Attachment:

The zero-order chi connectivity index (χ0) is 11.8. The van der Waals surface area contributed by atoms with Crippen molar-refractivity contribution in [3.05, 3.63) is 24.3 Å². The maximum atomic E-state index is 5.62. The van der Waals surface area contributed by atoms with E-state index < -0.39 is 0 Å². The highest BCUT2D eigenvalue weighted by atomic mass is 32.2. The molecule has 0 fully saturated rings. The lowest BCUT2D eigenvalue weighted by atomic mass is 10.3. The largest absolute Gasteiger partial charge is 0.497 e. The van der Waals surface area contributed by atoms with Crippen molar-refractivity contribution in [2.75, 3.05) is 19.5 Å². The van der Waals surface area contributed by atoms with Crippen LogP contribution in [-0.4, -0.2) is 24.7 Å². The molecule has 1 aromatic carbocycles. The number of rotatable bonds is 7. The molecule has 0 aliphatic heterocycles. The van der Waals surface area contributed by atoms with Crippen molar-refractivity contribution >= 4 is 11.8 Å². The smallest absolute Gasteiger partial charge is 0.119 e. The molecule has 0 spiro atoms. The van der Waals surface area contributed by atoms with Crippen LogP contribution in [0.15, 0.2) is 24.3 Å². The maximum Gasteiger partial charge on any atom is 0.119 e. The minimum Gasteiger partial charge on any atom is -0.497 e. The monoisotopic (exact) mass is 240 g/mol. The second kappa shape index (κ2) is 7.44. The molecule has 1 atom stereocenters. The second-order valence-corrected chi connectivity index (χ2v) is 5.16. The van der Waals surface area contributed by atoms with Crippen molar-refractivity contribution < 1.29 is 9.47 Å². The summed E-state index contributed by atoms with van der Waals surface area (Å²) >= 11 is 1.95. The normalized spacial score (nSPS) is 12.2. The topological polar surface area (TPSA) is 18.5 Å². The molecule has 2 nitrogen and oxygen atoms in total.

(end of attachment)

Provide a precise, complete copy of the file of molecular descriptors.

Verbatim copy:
The zero-order chi connectivity index (χ0) is 11.8. The van der Waals surface area contributed by atoms with Crippen molar-refractivity contribution in [3.05, 3.63) is 24.3 Å². The maximum atomic E-state index is 5.62. The van der Waals surface area contributed by atoms with E-state index < -0.39 is 0 Å². The highest BCUT2D eigenvalue weighted by atomic mass is 32.2. The molecule has 0 fully saturated rings. The lowest BCUT2D eigenvalue weighted by atomic mass is 10.3. The largest absolute Gasteiger partial charge is 0.497 e. The van der Waals surface area contributed by atoms with Crippen molar-refractivity contribution in [2.75, 3.05) is 19.5 Å². The van der Waals surface area contributed by atoms with Crippen LogP contribution in [-0.4, -0.2) is 24.7 Å². The molecule has 1 aromatic carbocycles. The number of rotatable bonds is 7. The molecule has 0 aliphatic heterocycles. The van der Waals surface area contributed by atoms with Crippen molar-refractivity contribution >= 4 is 11.8 Å². The smallest absolute Gasteiger partial charge is 0.119 e. The molecule has 0 spiro atoms. The van der Waals surface area contributed by atoms with Crippen LogP contribution in [0.15, 0.2) is 24.3 Å². The maximum Gasteiger partial charge on any atom is 0.119 e. The minimum Gasteiger partial charge on any atom is -0.497 e. The monoisotopic (exact) mass is 240 g/mol. The second kappa shape index (κ2) is 7.44. The molecule has 1 atom stereocenters. The second-order valence-corrected chi connectivity index (χ2v) is 5.16. The van der Waals surface area contributed by atoms with Crippen molar-refractivity contribution < 1.29 is 9.47 Å². The summed E-state index contributed by atoms with van der Waals surface area (Å²) >= 11 is 1.95. The normalized spacial score (nSPS) is 12.2. The topological polar surface area (TPSA) is 18.5 Å². The molecule has 2 nitrogen and oxygen atoms in total.